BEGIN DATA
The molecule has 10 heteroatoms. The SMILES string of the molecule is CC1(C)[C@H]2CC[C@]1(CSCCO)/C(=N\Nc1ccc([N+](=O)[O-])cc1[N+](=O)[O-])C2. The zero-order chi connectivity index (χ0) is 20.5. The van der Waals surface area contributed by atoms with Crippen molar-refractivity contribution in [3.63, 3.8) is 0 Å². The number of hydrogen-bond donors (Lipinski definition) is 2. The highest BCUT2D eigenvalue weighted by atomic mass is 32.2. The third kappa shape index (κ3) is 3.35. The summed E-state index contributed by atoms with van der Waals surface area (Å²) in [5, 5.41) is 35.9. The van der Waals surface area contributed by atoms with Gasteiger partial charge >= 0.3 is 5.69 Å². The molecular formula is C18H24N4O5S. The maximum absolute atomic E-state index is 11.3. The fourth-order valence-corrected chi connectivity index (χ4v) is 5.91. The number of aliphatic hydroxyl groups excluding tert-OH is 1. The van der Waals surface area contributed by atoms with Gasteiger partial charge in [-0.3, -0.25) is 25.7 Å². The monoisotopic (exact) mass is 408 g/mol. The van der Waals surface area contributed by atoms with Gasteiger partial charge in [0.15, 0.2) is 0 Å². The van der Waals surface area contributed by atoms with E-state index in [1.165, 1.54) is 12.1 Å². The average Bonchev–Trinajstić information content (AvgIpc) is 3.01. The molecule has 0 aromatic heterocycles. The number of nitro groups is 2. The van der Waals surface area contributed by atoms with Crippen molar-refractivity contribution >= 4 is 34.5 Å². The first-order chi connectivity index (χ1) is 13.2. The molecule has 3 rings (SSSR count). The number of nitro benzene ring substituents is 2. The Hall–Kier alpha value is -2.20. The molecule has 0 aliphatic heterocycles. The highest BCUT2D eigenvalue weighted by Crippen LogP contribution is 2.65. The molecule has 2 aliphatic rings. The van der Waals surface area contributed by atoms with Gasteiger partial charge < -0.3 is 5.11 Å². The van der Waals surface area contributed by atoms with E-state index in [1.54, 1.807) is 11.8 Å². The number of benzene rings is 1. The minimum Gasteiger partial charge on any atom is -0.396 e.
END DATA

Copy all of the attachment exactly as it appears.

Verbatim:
The molecule has 10 heteroatoms. The SMILES string of the molecule is CC1(C)[C@H]2CC[C@]1(CSCCO)/C(=N\Nc1ccc([N+](=O)[O-])cc1[N+](=O)[O-])C2. The zero-order chi connectivity index (χ0) is 20.5. The van der Waals surface area contributed by atoms with Crippen molar-refractivity contribution in [3.63, 3.8) is 0 Å². The number of hydrogen-bond donors (Lipinski definition) is 2. The highest BCUT2D eigenvalue weighted by atomic mass is 32.2. The third kappa shape index (κ3) is 3.35. The summed E-state index contributed by atoms with van der Waals surface area (Å²) in [5, 5.41) is 35.9. The van der Waals surface area contributed by atoms with Gasteiger partial charge >= 0.3 is 5.69 Å². The molecular formula is C18H24N4O5S. The maximum absolute atomic E-state index is 11.3. The fourth-order valence-corrected chi connectivity index (χ4v) is 5.91. The number of aliphatic hydroxyl groups excluding tert-OH is 1. The van der Waals surface area contributed by atoms with Gasteiger partial charge in [-0.3, -0.25) is 25.7 Å². The monoisotopic (exact) mass is 408 g/mol. The van der Waals surface area contributed by atoms with Gasteiger partial charge in [0.15, 0.2) is 0 Å². The van der Waals surface area contributed by atoms with E-state index in [1.165, 1.54) is 12.1 Å². The average Bonchev–Trinajstić information content (AvgIpc) is 3.01. The molecule has 0 aromatic heterocycles. The number of nitro groups is 2. The van der Waals surface area contributed by atoms with Crippen molar-refractivity contribution >= 4 is 34.5 Å². The first-order chi connectivity index (χ1) is 13.2. The molecule has 3 rings (SSSR count). The number of nitro benzene ring substituents is 2. The Hall–Kier alpha value is -2.20. The molecule has 0 aliphatic heterocycles. The highest BCUT2D eigenvalue weighted by Crippen LogP contribution is 2.65. The molecule has 2 aliphatic rings. The van der Waals surface area contributed by atoms with Gasteiger partial charge < -0.3 is 5.11 Å². The van der Waals surface area contributed by atoms with E-state index in [1.54, 1.807) is 11.8 Å². The number of benzene rings is 1. The minimum Gasteiger partial charge on any atom is -0.396 e.